EV Cable Type:Type 2
Tailpipe Emissions:13g (CO2/km)
Warranty:6 years or 160,000 km

Average Cost Of Residential Charging
Battery net capacity : 8.8 kWh€ 2.10
Battery net capacity : 11.6 kWh€ 2.78
Battery net capacity : 12.0 kWh€ 2.87
Battery net capacity : 13.10 kWh€ 3.14
Battery net capacity : 14.10 kWh€ 3.37
  • Note 1: The average cost of residential electricity in Ireland varies depending on the region, supplier and type of energy used. An average for Ireland is 23.97 cents/kWh.
  • Note 2: Not all EV manufactures make available the data on net EV battery capacity, and in a number of instances the EV battery capacity advertised, does not state if it is gross or net capacity. In general, usable EV battery capacity is between 85% to 95% of the gross available capacity.

Charging Times (Overview)
Slow charging AC (3 kW – 3.6 kW):6 – 12 hours (dependent on size of EV battery & SOC)
Fast charging AC (7 kW – 22 kW):3 – 8 hours (dependent on size of EV battery & SoC)
Rapid charging AC (43 kW):0-80%: 20 mins to 60 mins (dependent on size of EV battery & SoC)
  • Note 1: SoC: state-of-charge

Height (mm):1494
Width (mm):2033
Length (mm):4755
Wheelbase (mm):2865
Turning Circle (m):11.07
Boot Capacity (L):360

C 300e
EV Battery Capacity:25.4 kWh
Pure Electric Range (WLTP):104 km
Electric Energy Consumption (kWh/100km):18.6
Fuel Consumption (l/100km):0.6
Charging:55 kW DC charging (10%-80%: 20 mins). Onboard charger 11 kW AC (10%-100%: 2 hrs)
Top Speed:240 km/h
0-100 km/h:6.2 seconds
Drive:Rear-wheel drive (RWD)
Electric Motor (kW):95 kW
Max Power (hp):313 (system output)
Torque (Nm):550 (system output)
Kerb Weight (kg):2,290
NCAP Safety Rating:Five-Star

Longest Range Plug-In Hybrid Electric Cars: Top 5

The continued improvement in the development of electric cars is not limited to only pure electric cars, also known as battery-electric vehicles (BEVs). In fact, we have also witnessed improvements for the latest-generation of plug-in hybrid electric vehicles (PHEVs). In particular, increased range and lower emissions.

In the list below of longest-range PHEVs, all EVs have a claimed WLTP e-range over 100 km. Leading the pack is the Range Rover Sport Plug-In Hybrid with an emission-free electric range up to 114 km. In regards to tailpipe emissions, Mercedes PHEVs top the list with tailpipe emissions as low as 13g (CO2/km), significantly lower compared to the conventional petrol or diesel variants!

Though historically, plug-in hybrids have played an important role in the migration from conventional internal combustion engine (ICE) petrol and diesel vehicles to all-electric cars, given the significant improvement in the e-range of pure electric cars, the role of PHEVs has reduced in importance. We can expect this trend to continue, as automotive manufacturers focus on developing and delivering pure electric cars. We at e-zoomed expect plug-in hybrid cars to become redundant in due course.

In general, we recommend buying a pure electric car, however, with those with very limited access to EV charging infrastructure and need to drive long distance on a regular basis, to consider a PHEV. Do keep in mind, for most families, day-to-day driving needs are limited to short journeys i.e. school runs, grocery store, gym, work, high street etc. Most of the latest-generation of pure electric cars can meet this need!

Brand/ ModelBattery Size (kWh)Electric Range (WLTP)Tailpipe Emissions (CO2/km)Body Type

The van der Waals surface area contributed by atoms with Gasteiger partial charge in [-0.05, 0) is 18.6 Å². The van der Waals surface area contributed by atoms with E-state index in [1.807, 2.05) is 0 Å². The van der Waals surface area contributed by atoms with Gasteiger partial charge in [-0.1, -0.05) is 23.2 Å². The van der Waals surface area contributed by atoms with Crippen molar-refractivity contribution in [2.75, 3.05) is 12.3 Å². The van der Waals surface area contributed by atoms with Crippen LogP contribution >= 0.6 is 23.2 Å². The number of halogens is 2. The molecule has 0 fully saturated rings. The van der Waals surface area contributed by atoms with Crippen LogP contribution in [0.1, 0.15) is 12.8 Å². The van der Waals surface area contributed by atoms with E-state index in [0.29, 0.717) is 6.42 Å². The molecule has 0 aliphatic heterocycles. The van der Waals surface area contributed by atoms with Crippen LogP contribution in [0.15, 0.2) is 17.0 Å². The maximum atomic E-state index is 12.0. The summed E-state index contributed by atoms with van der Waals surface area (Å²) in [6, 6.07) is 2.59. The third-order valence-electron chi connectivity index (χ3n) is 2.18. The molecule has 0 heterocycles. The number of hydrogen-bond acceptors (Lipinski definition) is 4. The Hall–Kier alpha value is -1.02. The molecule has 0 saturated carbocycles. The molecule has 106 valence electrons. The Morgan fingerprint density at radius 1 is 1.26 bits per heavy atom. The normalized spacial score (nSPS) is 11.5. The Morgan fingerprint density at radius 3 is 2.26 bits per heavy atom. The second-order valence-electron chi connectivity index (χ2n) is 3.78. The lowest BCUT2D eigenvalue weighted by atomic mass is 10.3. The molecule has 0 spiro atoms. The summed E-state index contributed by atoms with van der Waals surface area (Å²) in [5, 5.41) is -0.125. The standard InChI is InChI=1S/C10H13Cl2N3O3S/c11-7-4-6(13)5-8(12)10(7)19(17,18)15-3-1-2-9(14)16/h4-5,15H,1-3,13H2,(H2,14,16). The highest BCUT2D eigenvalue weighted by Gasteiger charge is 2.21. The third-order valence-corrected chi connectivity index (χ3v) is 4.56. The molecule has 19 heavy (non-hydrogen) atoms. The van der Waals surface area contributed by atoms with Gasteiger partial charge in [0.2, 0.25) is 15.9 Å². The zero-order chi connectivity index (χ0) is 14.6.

Mercedes-Benz C Class Plug-In Hybrid25.4 kWh104 km13g (CO2/km)Estate
Mercedes-Benz C Class Plug-In Hybrid 25.4 kWh110 km13g (CO2/km)Saloon
Mercedes-Benz S Class Plug-In Hybrid 28.6 kWh101 km19g (CO2/km)Saloon
Range Rover Sport Plug-In Hybrid38.2 kWh114 km20 – 18g (CO2/km)SUV
Range Rover Plug-In Hybrid 38.2 kWh112 km21 – 18g (CO2/km)SUV

While e-zoomed uses reasonable efforts to provide accurate and up-to-date information, some of the information provided is gathered from third parties and has not been independently verified by e-zoomed. While the information from the third party sources is believed to be reliable, no warranty, express or implied, is made by e-zoomed regarding the accuracy, adequacy, completeness, legality, reliability or usefulness of any information. This disclaimer applies to both isolated and aggregate uses of this information.

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Ashvin Suri

Ashvin has been involved with the renewables, energy efficiency and infrastructure sectors since 2006. He is passionate about the transition to a low-carbon economy and electric transportation. Ashvin commenced his career in 1994, working with US investment banks in New York. Post his MBA from the London Business School (1996-1998), he continued to work in investment banking at Flemings (London) and JPMorgan (London). His roles included corporate finance advisory, M&A and capital raising. He has been involved across diverse industry sectors, to include engineering, aerospace, oil & gas, airports and automotive across Asia and Europe. In 2010, he co-founded a solar development platform, for large scale ground and roof solar projects to include the UK, Italy, Germany and France. He has also advised on various renewable energy (wind and solar) utility scale projects working with global institutional investors and independent power producers (IPP’s) in the renewable energy sector. He has also advised in key international markets like India, to include advising the TVS Group, a multi-billion dollar industrial and automotive group in India. Ashvin has also advised Indian Energy, an IPP backed by Guggenheim (a US$ 165 billion fund). He has also advised AMIH, a US$ 2 billion, Singapore based group. Ashvin has also worked in the real estate and infrastructure sector, to including working with the Matrix Group (a US$ 4 billion property group in the UK) to launch one of the first few institutional real estate funds for the Indian real estate market. The fund was successfully launched with significant institutional support from the UK/ European markets. He has also advised on water infrastructure, to include advising a Swedish clean technology company in the water sector. He is also a member of the Forbury Investment Network advisory committee. He has also been involved with a number of early stage ventures.